Questions

For a company in its beta phase, what advice / tactics would you suggest to launch a successful crowdfunding campaign?

What platforms would you use for reward based incentives (giveaways as opposed to equity)? How would you get the word out? Would you hire an expert to help? What are other things to consider. Thanks!

5answers

Starting crowdfunding while in beta is good - you already passed part of the way. So for backers it is less risky to support you.

When I've started my project - the only real option was KickStarter. Now it is the same because only KickStarter has "blockbuster" effect - huge paying audience. On KickStarter you'll collect at least ten times more if to compare to #2 IndieGoGo. Sure if your project will pass KickStarter moderation. But it is worth trying.

Giveaways, in my opinion, is always better: you test your production chain & keep full control over your business. Also the product is the core of your business and improving your product will lead to higher valuation.

If you have community - try to make it bigger & tell your followers about your crowdfunding plans so they prepare to back you when funding starts. If there is no community - start to build one. Also prepair press kits & at least 10 updates (when 30-50-75-100-150-200% of goal reached, explaining functions of your product etc.), make spreadsheet with press (also include communities related to your project) contact details, check your project category on the selected crowdfunding platform for projects related with yours (for future cross promotion).

Hiring expert is pretty useless, I think. Calls on clarity.fm will work better as you not tied to one person and may get more opinions, probably, for the same price. And it is not so much information in the net about crowdfunding to lost in it.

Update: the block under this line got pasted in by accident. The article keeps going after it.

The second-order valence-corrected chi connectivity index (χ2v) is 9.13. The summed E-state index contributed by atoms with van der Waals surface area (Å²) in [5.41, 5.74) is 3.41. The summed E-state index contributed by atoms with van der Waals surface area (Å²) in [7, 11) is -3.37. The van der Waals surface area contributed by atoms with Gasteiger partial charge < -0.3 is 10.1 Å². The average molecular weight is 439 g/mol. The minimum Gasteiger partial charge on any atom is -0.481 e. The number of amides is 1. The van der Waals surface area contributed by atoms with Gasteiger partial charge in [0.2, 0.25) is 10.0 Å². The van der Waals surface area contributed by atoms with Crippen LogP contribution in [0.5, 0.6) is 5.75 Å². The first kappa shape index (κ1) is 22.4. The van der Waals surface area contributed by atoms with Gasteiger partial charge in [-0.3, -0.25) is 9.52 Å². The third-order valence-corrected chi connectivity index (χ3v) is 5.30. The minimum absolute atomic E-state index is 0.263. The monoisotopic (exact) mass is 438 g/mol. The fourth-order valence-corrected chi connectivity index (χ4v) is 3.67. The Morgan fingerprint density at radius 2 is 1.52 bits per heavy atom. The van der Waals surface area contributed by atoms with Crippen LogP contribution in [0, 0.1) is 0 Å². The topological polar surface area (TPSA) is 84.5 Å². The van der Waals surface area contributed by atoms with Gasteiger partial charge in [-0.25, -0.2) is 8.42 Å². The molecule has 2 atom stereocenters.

All you need (considering you already have great product) is: 1. good project page (which means video + photos + text) 2. good work with press (not so much may be done: press kit + send it over the contacts you have - the result is related to kit quality and amount of contacts) 3. some ways to utilize KickStarter organic traffic (that's "30% rule" & crosspromotion - these ways generally don't cost a penny and both work great for me and 2 more projects I've mentored).

Call me for details - I'll be happy to help.


Answered 6 years ago

I advised Collusion on their $158K Kickstarter raise and know the LIFX ($1m) guys well, so I know what I'm talking about.

You don't need an expert or a consultant to project manage it for you - it's not rocket science. There's a whole industry of self-serving "crowdfunding experts" who charge for their services; they are a complete waste of money in my view. Just like "social media gurus" of a few years ago.

1 - Use Kickstarter. If you can't get onto Kickstarter, then your product isn't good enough to be crowdfunded. Kickstarter won't bring you a whole lot of traffic per se, but it does have credibility and brand-awareness with journalists.

2 - Remember that crowdfunding for a business is about pre-sales. Don't believe any of that crap you read about "telling a story" - show your product, show how people are using it, tell people what they get for their pledge. That simple.

3 - Make sure the video is professionally shot and treat it as a product demo. If you can, make it funny.

4 - Create a list of journalists you want to write about you. Crowdfunding is all about press. Reach out to them and ideally meet them face-to-face to build a relationship before you tell them about your kickstarter campaign.

5 - Before you launch your campaign, go and spread the word. Collusion spent months demoing their product at Silicon Beach, the main tech meetup in Sydney. Considering your typical Kickstarter backer is usually a tech-savvy early adopter, this is a good place to start. They gave these guys business cards with a special password written on it that gave early access to the kickstarter page (that is, they didn't announce anything publicly until day 2 of their campaign)

6 - Structure rewards properly. Some good ideas are to offer a limited quantity of discounted products as your lowest tier - this encourages people to pledge immediately, rather than waiting to see what other people do. Fear of missing out is crucial. Don't do T-shirts - that's pretty mundane and boring now. At the upper-end, get creative - invite to launch party, lunch with founders/advisors/investors/celebrity evangelist, get the product or part of it named after you (especially a character or item in a game), limited-edition versions that are a different colour or have better functionality, early access to beta etc.